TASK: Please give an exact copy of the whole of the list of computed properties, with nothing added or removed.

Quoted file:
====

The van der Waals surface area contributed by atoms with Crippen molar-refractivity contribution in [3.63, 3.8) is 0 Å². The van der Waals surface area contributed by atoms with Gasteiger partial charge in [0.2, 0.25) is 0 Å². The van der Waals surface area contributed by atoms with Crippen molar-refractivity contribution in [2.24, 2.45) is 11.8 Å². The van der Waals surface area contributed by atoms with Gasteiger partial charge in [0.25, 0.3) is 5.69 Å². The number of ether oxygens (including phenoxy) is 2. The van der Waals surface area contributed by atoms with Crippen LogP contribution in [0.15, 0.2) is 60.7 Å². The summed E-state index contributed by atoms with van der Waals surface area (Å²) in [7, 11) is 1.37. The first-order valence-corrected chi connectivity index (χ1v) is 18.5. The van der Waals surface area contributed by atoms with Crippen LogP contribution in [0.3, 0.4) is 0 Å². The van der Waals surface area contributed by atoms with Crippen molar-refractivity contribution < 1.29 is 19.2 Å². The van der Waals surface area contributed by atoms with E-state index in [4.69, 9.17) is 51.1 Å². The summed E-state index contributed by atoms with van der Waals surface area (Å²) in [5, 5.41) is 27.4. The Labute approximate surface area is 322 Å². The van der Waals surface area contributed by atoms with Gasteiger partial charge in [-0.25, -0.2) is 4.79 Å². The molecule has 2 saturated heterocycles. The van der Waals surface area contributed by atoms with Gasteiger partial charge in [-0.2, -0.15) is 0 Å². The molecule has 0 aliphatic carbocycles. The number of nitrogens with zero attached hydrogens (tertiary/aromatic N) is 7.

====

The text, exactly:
The van der Waals surface area contributed by atoms with Crippen molar-refractivity contribution in [3.63, 3.8) is 0 Å². The van der Waals surface area contributed by atoms with Gasteiger partial charge in [0.2, 0.25) is 0 Å². The van der Waals surface area contributed by atoms with Crippen molar-refractivity contribution in [2.24, 2.45) is 11.8 Å². The van der Waals surface area contributed by atoms with Gasteiger partial charge in [0.25, 0.3) is 5.69 Å². The number of ether oxygens (including phenoxy) is 2. The van der Waals surface area contributed by atoms with Crippen LogP contribution in [0.15, 0.2) is 60.7 Å². The summed E-state index contributed by atoms with van der Waals surface area (Å²) in [7, 11) is 1.37. The first-order valence-corrected chi connectivity index (χ1v) is 18.5. The van der Waals surface area contributed by atoms with Crippen LogP contribution in [0.3, 0.4) is 0 Å². The van der Waals surface area contributed by atoms with Crippen molar-refractivity contribution < 1.29 is 19.2 Å². The van der Waals surface area contributed by atoms with E-state index in [4.69, 9.17) is 51.1 Å². The summed E-state index contributed by atoms with van der Waals surface area (Å²) in [5, 5.41) is 27.4. The Labute approximate surface area is 322 Å². The van der Waals surface area contributed by atoms with Gasteiger partial charge in [-0.25, -0.2) is 4.79 Å². The molecule has 2 saturated heterocycles. The van der Waals surface area contributed by atoms with Gasteiger partial charge in [-0.2, -0.15) is 0 Å². The molecule has 0 aliphatic carbocycles. The number of nitrogens with zero attached hydrogens (tertiary/aromatic N) is 7.